6 things Australian traders will be talking about this morning

Espen Hatleskog / Barcroft Media via Getty Images

Good morning.

To the scoreboard:

Dow: 24,893.42 -19.35 (-0.08%)
S&P 500: 2,681.62 -13.52 (-0.50%)
AUD/USD: 0.7822 -0.0083 (-1.05%)
ASX200 SPI futures (March contracts): 5,830 (+40)

1. US bond yields are back on the rise after Monday night’s flight to safety. Benchmark US 10-year bond yields rose by around 8 basis points to 2.84%, as an auction of US 10-year debt saw weak demand. The rise saw US 10-years briefly hit parity with their Aussie counterparts, until Australian bond yields also climbed at the commencement of trade this morning. Here’s the move in US 10’s:

2. Greenback finds buyers: The US dollar index rose back over 90 for the first time since January 24 and the Aussie dollar has lost another 1% against the USD, while the Kiwi dollar fell across the board after the New Zealand central bank lowered its inflation outlook at this morning’s interest rate announcement.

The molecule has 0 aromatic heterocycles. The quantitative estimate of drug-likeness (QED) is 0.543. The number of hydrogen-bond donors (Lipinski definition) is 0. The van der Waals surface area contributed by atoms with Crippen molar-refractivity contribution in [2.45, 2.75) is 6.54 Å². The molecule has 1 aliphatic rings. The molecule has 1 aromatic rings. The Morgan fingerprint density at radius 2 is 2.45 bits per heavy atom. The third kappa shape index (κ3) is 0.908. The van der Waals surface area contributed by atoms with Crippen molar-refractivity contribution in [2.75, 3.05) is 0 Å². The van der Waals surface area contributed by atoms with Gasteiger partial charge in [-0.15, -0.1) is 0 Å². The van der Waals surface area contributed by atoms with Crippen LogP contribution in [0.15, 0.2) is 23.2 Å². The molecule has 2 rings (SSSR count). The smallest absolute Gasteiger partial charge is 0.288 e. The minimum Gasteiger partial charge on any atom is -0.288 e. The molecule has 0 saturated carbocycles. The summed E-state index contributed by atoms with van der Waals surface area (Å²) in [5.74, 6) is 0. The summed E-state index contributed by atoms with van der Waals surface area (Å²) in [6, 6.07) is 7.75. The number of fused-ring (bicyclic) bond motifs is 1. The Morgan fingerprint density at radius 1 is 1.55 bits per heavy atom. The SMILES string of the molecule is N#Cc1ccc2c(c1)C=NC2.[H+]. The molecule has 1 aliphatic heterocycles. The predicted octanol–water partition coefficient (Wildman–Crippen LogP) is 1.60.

3. US stocks slumped into the close after a choppy session of trade, amid lingering concerns about another bond selloff. Trump said the market made a “big mistake” in Monday night’s selloff — but if more volatility is on way, this $US1.6 trillion asset manager explained to Business Insider how he deals with erratic markets.

4. Monday’s stock rout was triggered in part by the prospect of higher inflation — and higher interest rates — stemming from a rise wage growth in Friday night’s US employment data. And miner Rio Tinto thinks higher wages are on the way in Australia too after reporting a 69% surge in profits last night and paying out record dividends.

5. Iron ore continued its winning streak and has now posted a 6% gain over the last four sessions, as Chinese steel mills restock ahead of the Lunar New Year holiday. Oil prices slumped by more than 2% to around $US65 a barrel while gold hit a two-week low amid the increasing strength in the US dollar.

6. Cryptocurrencies proved resilient overnight, as Bitcoin pushed back above $US8,000 in the wake of a Congressional hearing for US market regulators on Wednesday. Both the CFTC and SEC said they were supportive of mainstream cryptocurrencies and blockchain technology, while their main concerns was the proliferation of scam initial coin offerings (ICOs).

Have a great day.

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